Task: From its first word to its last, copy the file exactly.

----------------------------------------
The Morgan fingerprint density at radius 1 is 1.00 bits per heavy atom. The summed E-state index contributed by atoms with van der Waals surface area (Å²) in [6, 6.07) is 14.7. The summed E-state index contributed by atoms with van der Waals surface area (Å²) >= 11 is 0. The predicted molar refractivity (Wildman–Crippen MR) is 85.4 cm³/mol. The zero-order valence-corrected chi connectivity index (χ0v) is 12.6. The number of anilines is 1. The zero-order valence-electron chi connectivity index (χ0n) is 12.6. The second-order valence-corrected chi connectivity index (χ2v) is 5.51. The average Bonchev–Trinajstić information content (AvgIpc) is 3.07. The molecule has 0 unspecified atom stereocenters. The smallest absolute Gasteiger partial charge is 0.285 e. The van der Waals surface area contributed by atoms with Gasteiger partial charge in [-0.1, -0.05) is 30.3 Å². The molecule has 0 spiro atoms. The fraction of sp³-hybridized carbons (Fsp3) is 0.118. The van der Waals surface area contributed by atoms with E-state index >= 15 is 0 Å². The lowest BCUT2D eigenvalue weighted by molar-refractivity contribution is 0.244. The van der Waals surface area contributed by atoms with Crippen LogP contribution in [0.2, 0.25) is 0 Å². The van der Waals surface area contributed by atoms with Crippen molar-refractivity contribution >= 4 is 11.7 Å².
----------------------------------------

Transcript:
The Morgan fingerprint density at radius 1 is 1.00 bits per heavy atom. The summed E-state index contributed by atoms with van der Waals surface area (Å²) in [6, 6.07) is 14.7. The summed E-state index contributed by atoms with van der Waals surface area (Å²) >= 11 is 0. The predicted molar refractivity (Wildman–Crippen MR) is 85.4 cm³/mol. The zero-order valence-corrected chi connectivity index (χ0v) is 12.6. The number of anilines is 1. The zero-order valence-electron chi connectivity index (χ0n) is 12.6. The second-order valence-corrected chi connectivity index (χ2v) is 5.51. The average Bonchev–Trinajstić information content (AvgIpc) is 3.07. The molecule has 0 unspecified atom stereocenters. The smallest absolute Gasteiger partial charge is 0.285 e. The van der Waals surface area contributed by atoms with Gasteiger partial charge in [-0.1, -0.05) is 30.3 Å². The molecule has 0 spiro atoms. The fraction of sp³-hybridized carbons (Fsp3) is 0.118. The van der Waals surface area contributed by atoms with E-state index >= 15 is 0 Å². The lowest BCUT2D eigenvalue weighted by molar-refractivity contribution is 0.244. The van der Waals surface area contributed by atoms with Crippen LogP contribution in [0.2, 0.25) is 0 Å². The van der Waals surface area contributed by atoms with Crippen molar-refractivity contribution >= 4 is 11.7 Å².